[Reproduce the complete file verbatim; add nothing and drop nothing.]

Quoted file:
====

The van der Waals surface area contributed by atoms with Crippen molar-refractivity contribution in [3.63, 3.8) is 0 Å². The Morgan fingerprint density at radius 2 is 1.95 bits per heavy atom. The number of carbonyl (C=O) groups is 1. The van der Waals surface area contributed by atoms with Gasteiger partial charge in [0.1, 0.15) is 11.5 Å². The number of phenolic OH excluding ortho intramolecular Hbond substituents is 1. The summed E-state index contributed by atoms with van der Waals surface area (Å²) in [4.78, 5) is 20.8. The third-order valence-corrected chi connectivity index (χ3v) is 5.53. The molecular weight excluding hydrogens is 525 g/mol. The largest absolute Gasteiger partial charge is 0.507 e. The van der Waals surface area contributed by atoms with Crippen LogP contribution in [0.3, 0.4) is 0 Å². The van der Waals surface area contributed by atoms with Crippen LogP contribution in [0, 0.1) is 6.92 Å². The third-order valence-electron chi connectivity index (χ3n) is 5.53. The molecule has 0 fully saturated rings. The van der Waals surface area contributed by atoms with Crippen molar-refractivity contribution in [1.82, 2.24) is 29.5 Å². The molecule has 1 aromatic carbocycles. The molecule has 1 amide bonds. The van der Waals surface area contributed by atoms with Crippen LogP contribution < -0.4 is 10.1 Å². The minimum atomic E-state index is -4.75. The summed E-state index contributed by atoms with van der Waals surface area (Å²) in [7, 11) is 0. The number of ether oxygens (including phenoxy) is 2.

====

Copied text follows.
The van der Waals surface area contributed by atoms with Crippen molar-refractivity contribution in [3.63, 3.8) is 0 Å². The Morgan fingerprint density at radius 2 is 1.95 bits per heavy atom. The number of carbonyl (C=O) groups is 1. The van der Waals surface area contributed by atoms with Gasteiger partial charge in [0.1, 0.15) is 11.5 Å². The number of phenolic OH excluding ortho intramolecular Hbond substituents is 1. The summed E-state index contributed by atoms with van der Waals surface area (Å²) in [4.78, 5) is 20.8. The third-order valence-corrected chi connectivity index (χ3v) is 5.53. The molecular weight excluding hydrogens is 525 g/mol. The largest absolute Gasteiger partial charge is 0.507 e. The van der Waals surface area contributed by atoms with Crippen LogP contribution in [0.3, 0.4) is 0 Å². The van der Waals surface area contributed by atoms with Crippen LogP contribution in [0, 0.1) is 6.92 Å². The third-order valence-electron chi connectivity index (χ3n) is 5.53. The molecule has 0 fully saturated rings. The van der Waals surface area contributed by atoms with Crippen molar-refractivity contribution in [1.82, 2.24) is 29.5 Å². The molecule has 1 aromatic carbocycles. The molecule has 1 amide bonds. The van der Waals surface area contributed by atoms with Crippen LogP contribution < -0.4 is 10.1 Å². The minimum atomic E-state index is -4.75. The summed E-state index contributed by atoms with van der Waals surface area (Å²) in [7, 11) is 0. The number of ether oxygens (including phenoxy) is 2.